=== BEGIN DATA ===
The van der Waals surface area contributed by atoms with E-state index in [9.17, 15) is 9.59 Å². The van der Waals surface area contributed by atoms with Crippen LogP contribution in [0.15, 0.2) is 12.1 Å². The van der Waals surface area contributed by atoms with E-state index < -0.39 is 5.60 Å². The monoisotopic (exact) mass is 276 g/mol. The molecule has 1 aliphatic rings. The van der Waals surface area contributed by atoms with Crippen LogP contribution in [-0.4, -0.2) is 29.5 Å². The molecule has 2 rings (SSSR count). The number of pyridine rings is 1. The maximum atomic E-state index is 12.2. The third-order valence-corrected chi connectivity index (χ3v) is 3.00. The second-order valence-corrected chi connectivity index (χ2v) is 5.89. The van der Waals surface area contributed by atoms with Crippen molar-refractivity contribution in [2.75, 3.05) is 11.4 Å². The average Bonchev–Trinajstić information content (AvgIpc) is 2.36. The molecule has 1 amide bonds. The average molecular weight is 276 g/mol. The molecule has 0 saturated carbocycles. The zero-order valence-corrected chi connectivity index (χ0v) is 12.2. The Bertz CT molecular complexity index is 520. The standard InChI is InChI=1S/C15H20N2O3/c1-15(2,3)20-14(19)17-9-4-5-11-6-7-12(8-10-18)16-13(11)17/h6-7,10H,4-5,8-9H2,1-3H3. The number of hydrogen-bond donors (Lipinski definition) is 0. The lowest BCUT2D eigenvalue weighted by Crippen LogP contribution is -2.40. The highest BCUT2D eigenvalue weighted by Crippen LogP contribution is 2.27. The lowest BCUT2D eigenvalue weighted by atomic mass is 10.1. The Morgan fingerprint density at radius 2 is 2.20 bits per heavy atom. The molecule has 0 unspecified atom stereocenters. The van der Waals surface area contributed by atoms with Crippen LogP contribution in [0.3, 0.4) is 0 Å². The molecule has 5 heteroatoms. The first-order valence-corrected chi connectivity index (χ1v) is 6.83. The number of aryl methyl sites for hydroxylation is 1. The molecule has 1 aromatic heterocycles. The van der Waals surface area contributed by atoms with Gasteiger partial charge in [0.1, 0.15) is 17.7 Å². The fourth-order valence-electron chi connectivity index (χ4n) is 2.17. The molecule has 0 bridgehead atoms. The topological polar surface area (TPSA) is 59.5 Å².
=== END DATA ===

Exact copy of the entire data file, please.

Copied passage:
The van der Waals surface area contributed by atoms with E-state index in [9.17, 15) is 9.59 Å². The van der Waals surface area contributed by atoms with Crippen LogP contribution in [0.15, 0.2) is 12.1 Å². The van der Waals surface area contributed by atoms with E-state index < -0.39 is 5.60 Å². The monoisotopic (exact) mass is 276 g/mol. The molecule has 1 aliphatic rings. The van der Waals surface area contributed by atoms with Crippen LogP contribution in [-0.4, -0.2) is 29.5 Å². The molecule has 2 rings (SSSR count). The number of pyridine rings is 1. The maximum atomic E-state index is 12.2. The third-order valence-corrected chi connectivity index (χ3v) is 3.00. The second-order valence-corrected chi connectivity index (χ2v) is 5.89. The van der Waals surface area contributed by atoms with Crippen molar-refractivity contribution in [2.75, 3.05) is 11.4 Å². The average Bonchev–Trinajstić information content (AvgIpc) is 2.36. The molecule has 1 amide bonds. The average molecular weight is 276 g/mol. The molecule has 0 saturated carbocycles. The zero-order valence-corrected chi connectivity index (χ0v) is 12.2. The Bertz CT molecular complexity index is 520. The standard InChI is InChI=1S/C15H20N2O3/c1-15(2,3)20-14(19)17-9-4-5-11-6-7-12(8-10-18)16-13(11)17/h6-7,10H,4-5,8-9H2,1-3H3. The number of hydrogen-bond donors (Lipinski definition) is 0. The lowest BCUT2D eigenvalue weighted by Crippen LogP contribution is -2.40. The highest BCUT2D eigenvalue weighted by Crippen LogP contribution is 2.27. The lowest BCUT2D eigenvalue weighted by atomic mass is 10.1. The Morgan fingerprint density at radius 2 is 2.20 bits per heavy atom. The molecule has 0 unspecified atom stereocenters. The van der Waals surface area contributed by atoms with Crippen LogP contribution in [0.3, 0.4) is 0 Å². The molecule has 5 heteroatoms. The first-order valence-corrected chi connectivity index (χ1v) is 6.83. The number of aryl methyl sites for hydroxylation is 1. The molecule has 1 aromatic heterocycles. The van der Waals surface area contributed by atoms with Gasteiger partial charge in [0.1, 0.15) is 17.7 Å². The fourth-order valence-electron chi connectivity index (χ4n) is 2.17. The molecule has 0 bridgehead atoms. The topological polar surface area (TPSA) is 59.5 Å².